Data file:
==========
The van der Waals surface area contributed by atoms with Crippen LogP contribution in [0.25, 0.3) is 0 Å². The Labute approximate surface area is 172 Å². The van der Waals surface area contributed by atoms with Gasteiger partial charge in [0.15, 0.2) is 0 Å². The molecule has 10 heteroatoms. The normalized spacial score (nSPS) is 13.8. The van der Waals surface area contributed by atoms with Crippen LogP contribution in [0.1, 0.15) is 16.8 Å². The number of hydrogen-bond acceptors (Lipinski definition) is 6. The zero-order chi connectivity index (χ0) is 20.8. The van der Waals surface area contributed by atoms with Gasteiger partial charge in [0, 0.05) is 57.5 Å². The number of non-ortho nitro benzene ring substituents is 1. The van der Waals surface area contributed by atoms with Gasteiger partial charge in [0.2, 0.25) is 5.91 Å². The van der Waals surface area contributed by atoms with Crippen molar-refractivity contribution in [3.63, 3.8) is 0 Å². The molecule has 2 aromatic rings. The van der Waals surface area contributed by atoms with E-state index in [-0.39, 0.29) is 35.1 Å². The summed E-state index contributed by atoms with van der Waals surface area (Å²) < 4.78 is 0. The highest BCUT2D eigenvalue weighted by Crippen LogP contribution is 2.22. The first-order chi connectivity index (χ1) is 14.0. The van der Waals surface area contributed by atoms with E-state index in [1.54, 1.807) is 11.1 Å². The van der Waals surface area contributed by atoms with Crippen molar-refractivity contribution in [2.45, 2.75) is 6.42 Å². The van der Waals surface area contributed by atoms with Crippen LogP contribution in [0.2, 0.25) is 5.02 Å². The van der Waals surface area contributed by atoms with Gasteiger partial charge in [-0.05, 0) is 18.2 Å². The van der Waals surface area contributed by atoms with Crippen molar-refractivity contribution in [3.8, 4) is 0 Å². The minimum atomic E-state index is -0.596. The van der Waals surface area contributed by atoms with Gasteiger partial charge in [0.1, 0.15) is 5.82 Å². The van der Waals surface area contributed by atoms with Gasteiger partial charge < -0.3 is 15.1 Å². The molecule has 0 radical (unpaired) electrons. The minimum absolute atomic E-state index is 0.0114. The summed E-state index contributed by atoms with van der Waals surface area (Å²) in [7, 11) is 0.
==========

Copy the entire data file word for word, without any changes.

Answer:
The van der Waals surface area contributed by atoms with Crippen LogP contribution in [0.25, 0.3) is 0 Å². The Labute approximate surface area is 172 Å². The van der Waals surface area contributed by atoms with Gasteiger partial charge in [0.15, 0.2) is 0 Å². The molecule has 10 heteroatoms. The normalized spacial score (nSPS) is 13.8. The van der Waals surface area contributed by atoms with Crippen LogP contribution in [0.1, 0.15) is 16.8 Å². The number of hydrogen-bond acceptors (Lipinski definition) is 6. The zero-order chi connectivity index (χ0) is 20.8. The van der Waals surface area contributed by atoms with Gasteiger partial charge in [0, 0.05) is 57.5 Å². The number of non-ortho nitro benzene ring substituents is 1. The van der Waals surface area contributed by atoms with Gasteiger partial charge in [0.2, 0.25) is 5.91 Å². The van der Waals surface area contributed by atoms with Crippen molar-refractivity contribution in [3.63, 3.8) is 0 Å². The molecule has 2 aromatic rings. The van der Waals surface area contributed by atoms with E-state index in [-0.39, 0.29) is 35.1 Å². The summed E-state index contributed by atoms with van der Waals surface area (Å²) < 4.78 is 0. The highest BCUT2D eigenvalue weighted by Crippen LogP contribution is 2.22. The first-order chi connectivity index (χ1) is 14.0. The van der Waals surface area contributed by atoms with E-state index in [1.54, 1.807) is 11.1 Å². The van der Waals surface area contributed by atoms with Crippen molar-refractivity contribution in [2.45, 2.75) is 6.42 Å². The van der Waals surface area contributed by atoms with Crippen LogP contribution in [0.2, 0.25) is 5.02 Å². The van der Waals surface area contributed by atoms with Gasteiger partial charge in [-0.05, 0) is 18.2 Å². The van der Waals surface area contributed by atoms with Crippen molar-refractivity contribution in [3.8, 4) is 0 Å². The minimum atomic E-state index is -0.596. The van der Waals surface area contributed by atoms with Gasteiger partial charge in [0.1, 0.15) is 5.82 Å². The van der Waals surface area contributed by atoms with Gasteiger partial charge < -0.3 is 15.1 Å². The molecule has 0 radical (unpaired) electrons. The minimum absolute atomic E-state index is 0.0114. The summed E-state index contributed by atoms with van der Waals surface area (Å²) in [7, 11) is 0.